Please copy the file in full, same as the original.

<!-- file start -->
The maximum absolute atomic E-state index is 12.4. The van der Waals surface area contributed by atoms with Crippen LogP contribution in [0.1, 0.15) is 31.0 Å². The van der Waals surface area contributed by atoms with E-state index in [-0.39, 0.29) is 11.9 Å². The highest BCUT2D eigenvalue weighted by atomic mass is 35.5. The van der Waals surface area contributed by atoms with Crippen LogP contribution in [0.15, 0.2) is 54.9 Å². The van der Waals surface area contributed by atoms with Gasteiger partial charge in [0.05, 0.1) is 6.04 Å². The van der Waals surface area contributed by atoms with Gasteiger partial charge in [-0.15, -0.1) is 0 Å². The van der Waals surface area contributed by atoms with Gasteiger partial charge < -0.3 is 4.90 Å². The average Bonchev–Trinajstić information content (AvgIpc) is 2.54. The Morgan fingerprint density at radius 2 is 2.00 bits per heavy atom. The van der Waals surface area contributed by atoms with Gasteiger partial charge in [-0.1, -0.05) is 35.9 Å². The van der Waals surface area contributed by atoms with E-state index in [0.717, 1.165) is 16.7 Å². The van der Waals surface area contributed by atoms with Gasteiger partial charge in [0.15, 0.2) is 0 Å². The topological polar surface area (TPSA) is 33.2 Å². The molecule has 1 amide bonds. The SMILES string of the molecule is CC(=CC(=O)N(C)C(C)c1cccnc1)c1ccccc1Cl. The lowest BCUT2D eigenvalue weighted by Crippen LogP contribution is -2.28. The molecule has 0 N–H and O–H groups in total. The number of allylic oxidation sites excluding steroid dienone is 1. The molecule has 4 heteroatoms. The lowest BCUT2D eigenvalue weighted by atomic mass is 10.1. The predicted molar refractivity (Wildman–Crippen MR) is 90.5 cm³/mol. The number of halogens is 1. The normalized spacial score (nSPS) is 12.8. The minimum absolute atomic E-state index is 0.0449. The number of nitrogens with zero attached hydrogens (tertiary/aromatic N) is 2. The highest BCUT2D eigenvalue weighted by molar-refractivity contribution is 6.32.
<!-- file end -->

The maximum absolute atomic E-state index is 12.4. The van der Waals surface area contributed by atoms with Crippen LogP contribution in [0.1, 0.15) is 31.0 Å². The van der Waals surface area contributed by atoms with E-state index in [-0.39, 0.29) is 11.9 Å². The highest BCUT2D eigenvalue weighted by atomic mass is 35.5. The van der Waals surface area contributed by atoms with Crippen LogP contribution in [0.15, 0.2) is 54.9 Å². The van der Waals surface area contributed by atoms with Gasteiger partial charge in [0.05, 0.1) is 6.04 Å². The van der Waals surface area contributed by atoms with Gasteiger partial charge in [-0.15, -0.1) is 0 Å². The van der Waals surface area contributed by atoms with Gasteiger partial charge < -0.3 is 4.90 Å². The average Bonchev–Trinajstić information content (AvgIpc) is 2.54. The Morgan fingerprint density at radius 2 is 2.00 bits per heavy atom. The van der Waals surface area contributed by atoms with Gasteiger partial charge in [-0.1, -0.05) is 35.9 Å². The van der Waals surface area contributed by atoms with E-state index in [0.717, 1.165) is 16.7 Å². The van der Waals surface area contributed by atoms with Gasteiger partial charge in [0.15, 0.2) is 0 Å². The topological polar surface area (TPSA) is 33.2 Å². The molecule has 1 amide bonds. The SMILES string of the molecule is CC(=CC(=O)N(C)C(C)c1cccnc1)c1ccccc1Cl. The lowest BCUT2D eigenvalue weighted by Crippen LogP contribution is -2.28. The molecule has 0 N–H and O–H groups in total. The number of allylic oxidation sites excluding steroid dienone is 1. The molecule has 4 heteroatoms. The lowest BCUT2D eigenvalue weighted by atomic mass is 10.1. The predicted molar refractivity (Wildman–Crippen MR) is 90.5 cm³/mol. The number of halogens is 1. The normalized spacial score (nSPS) is 12.8. The minimum absolute atomic E-state index is 0.0449. The number of nitrogens with zero attached hydrogens (tertiary/aromatic N) is 2. The highest BCUT2D eigenvalue weighted by molar-refractivity contribution is 6.32.